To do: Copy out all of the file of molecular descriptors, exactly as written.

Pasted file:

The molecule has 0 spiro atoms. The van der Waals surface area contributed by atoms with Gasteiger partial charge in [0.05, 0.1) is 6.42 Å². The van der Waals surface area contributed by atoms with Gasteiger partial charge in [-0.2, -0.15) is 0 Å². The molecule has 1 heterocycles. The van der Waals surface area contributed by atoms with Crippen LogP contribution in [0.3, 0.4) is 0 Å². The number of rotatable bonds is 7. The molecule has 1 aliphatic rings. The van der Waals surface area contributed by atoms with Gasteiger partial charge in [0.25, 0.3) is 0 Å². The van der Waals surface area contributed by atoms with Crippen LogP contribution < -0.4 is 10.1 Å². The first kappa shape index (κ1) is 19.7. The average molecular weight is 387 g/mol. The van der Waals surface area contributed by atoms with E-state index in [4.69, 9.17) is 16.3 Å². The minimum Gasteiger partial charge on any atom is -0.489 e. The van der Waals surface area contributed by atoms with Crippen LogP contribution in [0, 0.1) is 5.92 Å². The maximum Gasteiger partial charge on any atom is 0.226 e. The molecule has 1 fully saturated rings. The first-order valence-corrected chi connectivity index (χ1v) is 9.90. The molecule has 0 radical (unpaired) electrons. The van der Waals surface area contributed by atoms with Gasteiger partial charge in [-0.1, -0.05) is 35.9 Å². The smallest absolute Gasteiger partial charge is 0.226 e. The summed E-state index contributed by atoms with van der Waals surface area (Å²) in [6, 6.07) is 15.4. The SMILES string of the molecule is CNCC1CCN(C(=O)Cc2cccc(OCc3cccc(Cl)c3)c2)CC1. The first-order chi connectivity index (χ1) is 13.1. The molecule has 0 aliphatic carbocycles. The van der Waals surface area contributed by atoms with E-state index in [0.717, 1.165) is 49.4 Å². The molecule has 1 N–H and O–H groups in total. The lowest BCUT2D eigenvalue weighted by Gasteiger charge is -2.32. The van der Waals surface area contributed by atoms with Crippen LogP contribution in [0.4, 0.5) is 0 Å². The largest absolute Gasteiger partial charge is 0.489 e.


The molecule has 0 spiro atoms. The van der Waals surface area contributed by atoms with Gasteiger partial charge in [0.05, 0.1) is 6.42 Å². The van der Waals surface area contributed by atoms with Gasteiger partial charge in [-0.2, -0.15) is 0 Å². The molecule has 1 heterocycles. The van der Waals surface area contributed by atoms with Crippen LogP contribution in [0.3, 0.4) is 0 Å². The number of rotatable bonds is 7. The molecule has 1 aliphatic rings. The van der Waals surface area contributed by atoms with Gasteiger partial charge in [0.25, 0.3) is 0 Å². The van der Waals surface area contributed by atoms with Crippen LogP contribution < -0.4 is 10.1 Å². The first kappa shape index (κ1) is 19.7. The average molecular weight is 387 g/mol. The van der Waals surface area contributed by atoms with E-state index in [4.69, 9.17) is 16.3 Å². The minimum Gasteiger partial charge on any atom is -0.489 e. The van der Waals surface area contributed by atoms with Crippen LogP contribution in [0, 0.1) is 5.92 Å². The maximum Gasteiger partial charge on any atom is 0.226 e. The molecule has 1 fully saturated rings. The first-order valence-corrected chi connectivity index (χ1v) is 9.90. The molecule has 0 radical (unpaired) electrons. The van der Waals surface area contributed by atoms with Gasteiger partial charge in [-0.1, -0.05) is 35.9 Å². The smallest absolute Gasteiger partial charge is 0.226 e. The summed E-state index contributed by atoms with van der Waals surface area (Å²) in [6, 6.07) is 15.4. The SMILES string of the molecule is CNCC1CCN(C(=O)Cc2cccc(OCc3cccc(Cl)c3)c2)CC1. The first-order chi connectivity index (χ1) is 13.1. The molecule has 0 aliphatic carbocycles. The van der Waals surface area contributed by atoms with E-state index in [0.717, 1.165) is 49.4 Å². The molecule has 1 N–H and O–H groups in total. The lowest BCUT2D eigenvalue weighted by Gasteiger charge is -2.32. The van der Waals surface area contributed by atoms with Crippen LogP contribution in [0.4, 0.5) is 0 Å². The largest absolute Gasteiger partial charge is 0.489 e.